Total's Eclipe

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The Memo Consumers have a lot of choices when it comes to toothpaste. How could Colgate-Palmolive market Colgate Total-a new toothpaste with an antibacterial ingredient-so people would notice it?

The Discovery Since Colgate Total was already in stores overseas, researchers gathered ads that had worked effectively in Europe, modified the copy (words like "antibacterial" could not be used under Food & Drug Administration rules), and showed them to consumers in the United States. BASES analysts found that people were looking for simplification in their lives. They were tired of picking among toothpastes touting various benefits; a product that said "total" was a relief. And the idea of a "long-lasting" toothpaste set it apart from the rest, the consumers said.

Then, a problem emerged. Colgate learned that Procter & Gamble was testing a new Crest multicare toothpaste in a U.S. market. While the competition's product didn't offer all of the benefits of Total, Colgate worried that consumers wouldn't distinguish between the two. To estimate the potential impact of such competition, Colgate tested Crest's advertising with consumers. The study confirmed earlier findings: Total's "long-lasting" claim was its ace. Advertising had to emphasize that advantage, as well as the other multicare benefits.

The Tactics Young & Rubicam developed three commercials and presented them to focus groups. One spot called "Brushing" was adapted from a commercial that had aired overseas and featured an ordinary clock to illustrate Total's long-lasting benefits. Based on consumer feedback, the clock was modified to tie in with the product more closely. Numerals on the clock face were replaced with Total's five multicare advantages; the hand became a tube of toothpaste. As it swept around the dial, the five benefits disappeared.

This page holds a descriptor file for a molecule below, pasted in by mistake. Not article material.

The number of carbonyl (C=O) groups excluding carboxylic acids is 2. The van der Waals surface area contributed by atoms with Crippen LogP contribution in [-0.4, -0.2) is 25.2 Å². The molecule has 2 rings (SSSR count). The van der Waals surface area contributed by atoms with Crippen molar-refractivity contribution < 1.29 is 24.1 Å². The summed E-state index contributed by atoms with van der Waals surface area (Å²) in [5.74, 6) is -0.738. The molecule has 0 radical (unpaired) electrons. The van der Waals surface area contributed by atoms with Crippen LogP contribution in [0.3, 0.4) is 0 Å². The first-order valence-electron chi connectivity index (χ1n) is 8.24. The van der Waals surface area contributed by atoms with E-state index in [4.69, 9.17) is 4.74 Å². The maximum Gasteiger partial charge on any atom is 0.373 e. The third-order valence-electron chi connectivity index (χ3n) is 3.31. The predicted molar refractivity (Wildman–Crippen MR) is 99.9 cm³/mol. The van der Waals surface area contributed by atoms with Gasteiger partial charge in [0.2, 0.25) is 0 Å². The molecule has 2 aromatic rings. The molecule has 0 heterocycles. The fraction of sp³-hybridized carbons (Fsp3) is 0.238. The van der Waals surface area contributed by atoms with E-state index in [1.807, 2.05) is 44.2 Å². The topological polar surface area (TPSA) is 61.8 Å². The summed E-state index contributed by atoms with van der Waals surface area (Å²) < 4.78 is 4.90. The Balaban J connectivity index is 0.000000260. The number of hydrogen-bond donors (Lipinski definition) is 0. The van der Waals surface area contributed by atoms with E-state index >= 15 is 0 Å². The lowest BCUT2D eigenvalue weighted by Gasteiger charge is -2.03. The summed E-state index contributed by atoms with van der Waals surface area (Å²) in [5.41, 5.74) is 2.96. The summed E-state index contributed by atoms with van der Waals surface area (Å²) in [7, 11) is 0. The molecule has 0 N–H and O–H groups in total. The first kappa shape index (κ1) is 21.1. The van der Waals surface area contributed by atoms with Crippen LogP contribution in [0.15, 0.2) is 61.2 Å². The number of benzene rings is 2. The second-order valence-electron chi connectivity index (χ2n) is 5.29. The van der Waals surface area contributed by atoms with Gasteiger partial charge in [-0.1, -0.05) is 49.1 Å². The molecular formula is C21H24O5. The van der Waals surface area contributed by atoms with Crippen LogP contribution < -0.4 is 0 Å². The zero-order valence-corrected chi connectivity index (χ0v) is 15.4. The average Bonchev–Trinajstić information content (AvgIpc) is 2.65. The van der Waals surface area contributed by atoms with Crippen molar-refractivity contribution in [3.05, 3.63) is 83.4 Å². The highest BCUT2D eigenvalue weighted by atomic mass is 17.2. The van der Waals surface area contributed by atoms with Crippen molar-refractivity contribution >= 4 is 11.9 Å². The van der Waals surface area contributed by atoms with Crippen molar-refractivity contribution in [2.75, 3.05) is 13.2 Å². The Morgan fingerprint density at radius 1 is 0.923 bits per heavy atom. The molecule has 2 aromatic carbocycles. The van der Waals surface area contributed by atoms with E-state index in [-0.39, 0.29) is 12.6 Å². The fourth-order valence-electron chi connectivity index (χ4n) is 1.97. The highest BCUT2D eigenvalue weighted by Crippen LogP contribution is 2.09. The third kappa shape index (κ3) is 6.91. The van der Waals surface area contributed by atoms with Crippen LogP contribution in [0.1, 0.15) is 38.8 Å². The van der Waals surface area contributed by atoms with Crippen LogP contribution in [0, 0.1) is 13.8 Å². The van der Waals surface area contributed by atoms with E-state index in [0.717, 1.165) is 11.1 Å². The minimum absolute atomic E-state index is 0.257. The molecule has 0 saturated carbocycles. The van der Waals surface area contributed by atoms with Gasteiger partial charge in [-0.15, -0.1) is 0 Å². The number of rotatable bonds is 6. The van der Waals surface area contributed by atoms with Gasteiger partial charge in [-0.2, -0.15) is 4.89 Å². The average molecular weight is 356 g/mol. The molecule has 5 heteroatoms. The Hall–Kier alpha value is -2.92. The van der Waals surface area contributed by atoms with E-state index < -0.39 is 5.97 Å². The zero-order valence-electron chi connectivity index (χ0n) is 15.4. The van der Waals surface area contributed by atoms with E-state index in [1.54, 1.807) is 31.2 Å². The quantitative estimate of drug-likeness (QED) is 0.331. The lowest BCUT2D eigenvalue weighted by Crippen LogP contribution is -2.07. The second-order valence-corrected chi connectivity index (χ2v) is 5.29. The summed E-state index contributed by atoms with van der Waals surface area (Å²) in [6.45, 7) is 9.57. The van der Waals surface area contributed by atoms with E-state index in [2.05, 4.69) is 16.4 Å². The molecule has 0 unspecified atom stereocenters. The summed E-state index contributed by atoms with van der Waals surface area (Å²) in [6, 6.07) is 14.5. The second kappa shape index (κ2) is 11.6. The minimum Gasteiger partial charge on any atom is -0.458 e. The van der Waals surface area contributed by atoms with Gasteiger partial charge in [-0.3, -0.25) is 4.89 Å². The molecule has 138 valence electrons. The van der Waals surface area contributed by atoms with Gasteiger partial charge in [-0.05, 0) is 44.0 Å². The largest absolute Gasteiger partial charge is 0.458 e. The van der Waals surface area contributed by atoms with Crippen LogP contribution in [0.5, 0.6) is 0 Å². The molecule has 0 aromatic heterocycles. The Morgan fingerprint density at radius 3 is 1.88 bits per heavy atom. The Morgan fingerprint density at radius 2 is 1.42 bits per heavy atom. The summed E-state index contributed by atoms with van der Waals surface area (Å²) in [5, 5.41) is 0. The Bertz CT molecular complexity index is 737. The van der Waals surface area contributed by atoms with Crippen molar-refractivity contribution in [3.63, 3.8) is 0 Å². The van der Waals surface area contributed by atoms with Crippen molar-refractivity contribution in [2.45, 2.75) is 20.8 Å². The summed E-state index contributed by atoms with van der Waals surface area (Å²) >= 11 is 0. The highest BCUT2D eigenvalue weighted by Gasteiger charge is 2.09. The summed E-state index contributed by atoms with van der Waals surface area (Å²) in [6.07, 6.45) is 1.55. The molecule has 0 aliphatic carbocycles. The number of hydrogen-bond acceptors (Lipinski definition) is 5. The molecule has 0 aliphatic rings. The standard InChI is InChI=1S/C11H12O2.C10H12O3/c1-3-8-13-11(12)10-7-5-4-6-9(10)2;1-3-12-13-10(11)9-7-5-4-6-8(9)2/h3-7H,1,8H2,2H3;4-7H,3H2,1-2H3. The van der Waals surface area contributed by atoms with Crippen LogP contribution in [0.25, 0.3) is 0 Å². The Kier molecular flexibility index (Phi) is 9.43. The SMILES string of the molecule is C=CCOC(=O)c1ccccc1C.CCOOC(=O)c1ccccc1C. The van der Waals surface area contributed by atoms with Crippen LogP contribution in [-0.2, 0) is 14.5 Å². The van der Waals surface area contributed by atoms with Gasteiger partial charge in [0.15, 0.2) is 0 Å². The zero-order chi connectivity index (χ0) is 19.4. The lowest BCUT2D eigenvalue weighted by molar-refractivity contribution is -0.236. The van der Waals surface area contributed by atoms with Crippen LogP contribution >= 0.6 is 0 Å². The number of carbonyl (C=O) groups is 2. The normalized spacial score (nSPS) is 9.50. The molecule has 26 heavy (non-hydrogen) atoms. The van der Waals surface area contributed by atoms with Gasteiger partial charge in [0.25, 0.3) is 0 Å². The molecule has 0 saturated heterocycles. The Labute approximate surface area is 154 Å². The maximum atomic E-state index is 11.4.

Six versions of the "Brushing" ad were created and tested quantitatively by ICON. Subtle differences in each helped Colgate determine which details bolstered brand awareness and product preference. At the same time, Colgate received FDA approval for Total in 1997, five years after it had applied. Not wanting to delay the product launch, the company decided to air one of the "Brushing" commercials, even though it was still in the test phase.

They didn't pick the best one. In quantitative tests, Colgate discovered that two commercials scored higher than the rest, including the one already on television. Both featured a main character who acknowledged an intermittent brushing sound-a significant difference from the on-air spot. In follow-up focus groups, consumers also indicated that visual cues in the two best spots-scenes of people talking closely together, for example-boosted the product's "long-lasting" promise. Colgate changed its strategy, replacing the initial commercial with these stronger executions. A print campaign followed. One ad called Total "The Marathoner of Toothpastes," and ran in health/fitness magazines. The slogan appealed to focus group participants who were physically active.

The Payoff Three months after Total's launch in January 1998, Colgate grabbed the number-one spot in market share for toothpaste-surpassing Crest for the first time since 1968. Fourteen percent of all U.S. households tried Total within the first four months; 27.5 percent purchased it again. That performance continued: By last October, ten months after launch, 21 percent of all U.S. households had tried Total; 43 percent were repeat buyers. The average repeat rate for a product is 29 percent.

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